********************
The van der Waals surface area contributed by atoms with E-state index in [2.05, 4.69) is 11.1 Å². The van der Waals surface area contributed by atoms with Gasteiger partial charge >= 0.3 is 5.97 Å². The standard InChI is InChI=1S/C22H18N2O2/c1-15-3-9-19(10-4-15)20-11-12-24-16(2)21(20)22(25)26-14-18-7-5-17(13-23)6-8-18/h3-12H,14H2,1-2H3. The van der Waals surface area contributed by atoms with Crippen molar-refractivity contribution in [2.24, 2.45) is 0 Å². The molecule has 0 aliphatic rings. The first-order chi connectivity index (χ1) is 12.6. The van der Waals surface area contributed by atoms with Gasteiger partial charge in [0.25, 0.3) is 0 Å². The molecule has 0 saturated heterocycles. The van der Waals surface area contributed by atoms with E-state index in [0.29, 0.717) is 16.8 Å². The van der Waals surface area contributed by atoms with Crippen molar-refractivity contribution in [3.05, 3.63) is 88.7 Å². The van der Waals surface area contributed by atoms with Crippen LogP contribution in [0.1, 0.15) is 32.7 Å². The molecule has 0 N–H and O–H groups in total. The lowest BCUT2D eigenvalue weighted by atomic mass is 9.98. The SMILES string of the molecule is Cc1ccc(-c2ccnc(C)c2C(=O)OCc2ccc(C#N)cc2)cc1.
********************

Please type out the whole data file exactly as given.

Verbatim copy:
The van der Waals surface area contributed by atoms with E-state index in [2.05, 4.69) is 11.1 Å². The van der Waals surface area contributed by atoms with Gasteiger partial charge >= 0.3 is 5.97 Å². The standard InChI is InChI=1S/C22H18N2O2/c1-15-3-9-19(10-4-15)20-11-12-24-16(2)21(20)22(25)26-14-18-7-5-17(13-23)6-8-18/h3-12H,14H2,1-2H3. The van der Waals surface area contributed by atoms with Crippen molar-refractivity contribution in [2.24, 2.45) is 0 Å². The molecule has 0 aliphatic rings. The first-order chi connectivity index (χ1) is 12.6. The van der Waals surface area contributed by atoms with Gasteiger partial charge in [0.25, 0.3) is 0 Å². The molecule has 0 saturated heterocycles. The van der Waals surface area contributed by atoms with E-state index in [0.29, 0.717) is 16.8 Å². The van der Waals surface area contributed by atoms with Crippen molar-refractivity contribution in [3.05, 3.63) is 88.7 Å². The van der Waals surface area contributed by atoms with Crippen LogP contribution in [0.1, 0.15) is 32.7 Å². The molecule has 0 N–H and O–H groups in total. The lowest BCUT2D eigenvalue weighted by atomic mass is 9.98. The SMILES string of the molecule is Cc1ccc(-c2ccnc(C)c2C(=O)OCc2ccc(C#N)cc2)cc1.